Instant Fire, Just Pull String

With the world’s easiest instructions emblazoned on the package as the product name, Pull Start Fire is one of the most amusing and effective fire starting products we’ve tested.

pull start fire review

The 5-inch by 1-inch block could not be much easier to use. Just loop the green line around a log, pull the red line, and prepare to be shocked!

Boom! The little bugger went off, sounding about like a Black Cat firecracker, making me jump and scaring me silly. I was not expecting that.

A couple seconds later, a hot hissing noise radiated from the now smoking block; a couple more seconds and flames appeared, and kept on burning for about 15 minutes, even when I put blocks of snow on the Pull Start Fire.

Pull Start Fire Review

pull start fire review 1917

So I’ll admit this was just a quick test in my backyard. I have two more of these gizmos, and can’t wait to try them on a rainy, windy day, because I genuinely expect they’ll work like a charm.

But this was a controlled test. They weren’t soaked before lighting (probably a bad idea) nor abused. But for what it was, I’m impressed.

pull start fire review 1854

The fire starter comes packaged in a heavy plastic wrapping that proved to be waterproof when submersed. You need a knife or other sharp object to get it open.

Once open, it emits a nice perfume smell that reminded me a little of citronella.

pull start fire review 1919

As noted above, figuring out how to use this thing is really easy. The instructions are crazy simple, and even if you’re colorblind, it’s obvious which string has a loop to put over a log.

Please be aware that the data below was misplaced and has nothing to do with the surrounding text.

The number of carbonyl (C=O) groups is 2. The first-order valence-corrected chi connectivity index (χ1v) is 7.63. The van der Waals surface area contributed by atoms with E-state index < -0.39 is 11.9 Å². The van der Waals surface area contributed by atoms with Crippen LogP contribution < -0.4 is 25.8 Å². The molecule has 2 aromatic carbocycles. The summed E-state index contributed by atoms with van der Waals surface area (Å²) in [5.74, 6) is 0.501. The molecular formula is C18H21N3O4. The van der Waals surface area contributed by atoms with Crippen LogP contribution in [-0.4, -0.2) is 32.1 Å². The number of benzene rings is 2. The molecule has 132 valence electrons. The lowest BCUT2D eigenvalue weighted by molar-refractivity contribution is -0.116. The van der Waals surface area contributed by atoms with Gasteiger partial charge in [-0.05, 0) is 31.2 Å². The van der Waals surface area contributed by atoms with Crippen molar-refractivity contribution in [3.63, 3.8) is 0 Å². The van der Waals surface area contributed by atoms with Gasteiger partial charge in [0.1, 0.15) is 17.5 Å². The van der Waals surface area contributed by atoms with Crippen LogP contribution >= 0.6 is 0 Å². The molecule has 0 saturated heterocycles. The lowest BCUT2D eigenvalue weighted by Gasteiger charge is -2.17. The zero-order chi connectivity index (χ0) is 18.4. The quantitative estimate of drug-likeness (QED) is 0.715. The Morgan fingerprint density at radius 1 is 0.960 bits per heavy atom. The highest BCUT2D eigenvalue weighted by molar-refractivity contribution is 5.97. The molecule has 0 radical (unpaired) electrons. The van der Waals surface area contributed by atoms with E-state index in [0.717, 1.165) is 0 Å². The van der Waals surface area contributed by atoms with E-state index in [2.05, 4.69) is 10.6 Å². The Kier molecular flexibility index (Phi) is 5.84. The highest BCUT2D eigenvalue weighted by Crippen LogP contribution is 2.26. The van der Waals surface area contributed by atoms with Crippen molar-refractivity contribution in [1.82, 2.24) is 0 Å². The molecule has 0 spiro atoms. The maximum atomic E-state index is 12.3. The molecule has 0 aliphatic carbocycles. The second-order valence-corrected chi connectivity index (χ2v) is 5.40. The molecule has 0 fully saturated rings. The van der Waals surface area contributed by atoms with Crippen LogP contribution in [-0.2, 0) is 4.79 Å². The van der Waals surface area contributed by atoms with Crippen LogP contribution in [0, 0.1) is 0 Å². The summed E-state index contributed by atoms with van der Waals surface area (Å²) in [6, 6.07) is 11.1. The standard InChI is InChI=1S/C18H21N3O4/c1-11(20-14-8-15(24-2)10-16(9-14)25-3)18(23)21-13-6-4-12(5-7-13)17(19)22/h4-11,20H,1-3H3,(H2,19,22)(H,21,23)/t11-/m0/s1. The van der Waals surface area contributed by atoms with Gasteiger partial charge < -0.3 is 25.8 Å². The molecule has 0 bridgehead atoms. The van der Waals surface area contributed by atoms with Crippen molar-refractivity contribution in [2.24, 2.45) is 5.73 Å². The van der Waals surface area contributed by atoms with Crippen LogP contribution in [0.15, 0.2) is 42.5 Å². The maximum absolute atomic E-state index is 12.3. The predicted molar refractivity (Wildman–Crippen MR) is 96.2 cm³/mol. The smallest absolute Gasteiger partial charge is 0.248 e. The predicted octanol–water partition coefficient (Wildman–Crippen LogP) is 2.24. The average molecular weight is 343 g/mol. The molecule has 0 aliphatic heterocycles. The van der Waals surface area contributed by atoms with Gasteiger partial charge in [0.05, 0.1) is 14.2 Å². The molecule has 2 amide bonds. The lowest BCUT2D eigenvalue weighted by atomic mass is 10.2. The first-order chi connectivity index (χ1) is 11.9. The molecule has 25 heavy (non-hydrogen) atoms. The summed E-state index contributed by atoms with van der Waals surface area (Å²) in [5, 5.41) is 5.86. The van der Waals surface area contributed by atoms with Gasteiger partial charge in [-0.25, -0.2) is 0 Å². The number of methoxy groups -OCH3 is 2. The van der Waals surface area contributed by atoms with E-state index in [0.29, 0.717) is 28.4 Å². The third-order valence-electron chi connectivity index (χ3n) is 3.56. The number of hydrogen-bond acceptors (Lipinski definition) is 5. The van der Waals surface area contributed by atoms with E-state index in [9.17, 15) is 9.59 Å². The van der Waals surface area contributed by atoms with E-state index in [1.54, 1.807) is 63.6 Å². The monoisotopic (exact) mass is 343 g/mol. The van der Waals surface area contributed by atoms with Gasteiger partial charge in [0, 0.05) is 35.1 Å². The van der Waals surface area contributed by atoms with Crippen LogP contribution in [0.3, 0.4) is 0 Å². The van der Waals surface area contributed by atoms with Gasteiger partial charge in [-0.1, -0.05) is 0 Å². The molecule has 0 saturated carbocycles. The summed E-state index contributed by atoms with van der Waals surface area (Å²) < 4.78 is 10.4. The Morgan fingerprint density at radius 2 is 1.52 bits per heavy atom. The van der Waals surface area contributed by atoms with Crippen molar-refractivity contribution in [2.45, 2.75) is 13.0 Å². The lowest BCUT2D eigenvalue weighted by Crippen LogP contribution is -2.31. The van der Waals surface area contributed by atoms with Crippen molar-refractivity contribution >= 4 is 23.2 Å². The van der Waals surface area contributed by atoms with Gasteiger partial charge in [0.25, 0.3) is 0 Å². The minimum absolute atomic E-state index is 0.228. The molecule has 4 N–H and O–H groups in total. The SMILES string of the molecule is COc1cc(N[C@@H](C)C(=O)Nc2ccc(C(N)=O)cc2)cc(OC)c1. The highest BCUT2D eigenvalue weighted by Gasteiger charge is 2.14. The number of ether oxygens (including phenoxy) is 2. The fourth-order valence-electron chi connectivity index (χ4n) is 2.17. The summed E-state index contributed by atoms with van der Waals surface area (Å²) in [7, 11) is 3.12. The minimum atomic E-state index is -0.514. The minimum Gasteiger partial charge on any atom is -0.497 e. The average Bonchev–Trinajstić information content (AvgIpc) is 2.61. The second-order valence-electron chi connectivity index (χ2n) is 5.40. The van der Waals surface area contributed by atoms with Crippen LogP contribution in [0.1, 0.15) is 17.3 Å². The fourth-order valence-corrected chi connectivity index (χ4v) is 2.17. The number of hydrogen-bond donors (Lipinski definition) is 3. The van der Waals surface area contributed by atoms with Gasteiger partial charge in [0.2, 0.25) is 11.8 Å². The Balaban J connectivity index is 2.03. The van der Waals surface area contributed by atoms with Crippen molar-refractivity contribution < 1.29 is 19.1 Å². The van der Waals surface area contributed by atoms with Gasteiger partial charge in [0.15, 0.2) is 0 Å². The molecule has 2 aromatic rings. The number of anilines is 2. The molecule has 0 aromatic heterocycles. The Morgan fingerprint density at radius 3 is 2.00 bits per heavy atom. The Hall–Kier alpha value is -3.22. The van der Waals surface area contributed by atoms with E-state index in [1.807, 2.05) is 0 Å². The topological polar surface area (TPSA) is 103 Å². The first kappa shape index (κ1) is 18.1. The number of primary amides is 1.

What isn’t noted in the instructions is the loud firecracker that goes off when you pull the string! Holy cow, that kind of surprise will get your heart racing.

But dang, the fire gets kicking fast and burns hot for a long time.

pull start fire review 1904

After it was clear that the little block was basically some kind of fast-burning wax or petroleum based substance, I started testing with snow, first a little, then a lot.

Small snowballs just hissed, melted, and seemed to speed up the flame if anything.

Finally, I completely covered the block with a big snowball. Even this didn’t put it out, and the block burned for another five minutes as the snowball gradually melted.

pull start fire review 1913

The Pull Start Fire sells for $25 for a pack of six. It’s a pricey way to start a fire, but seems pretty much foolproof. If you’ll be starting a blaze with damp wood or in dire circumstances, it could be worth its modest weight in gold.

Sean McCoy

Editorial Director Sean McCoy is a life-long outdoorsman who grew up hunting and fishing central Wisconsin forests and lakes. He joined GearJunkie after a 10-year stint as a newspaperman in the Caribbean, where he learned sailing and wooden-boat repair. Based in GearJunkie's Denver office, McCoy is an avid trail runner, camper, hunter, angler, mountain biker, skier, and beer tester.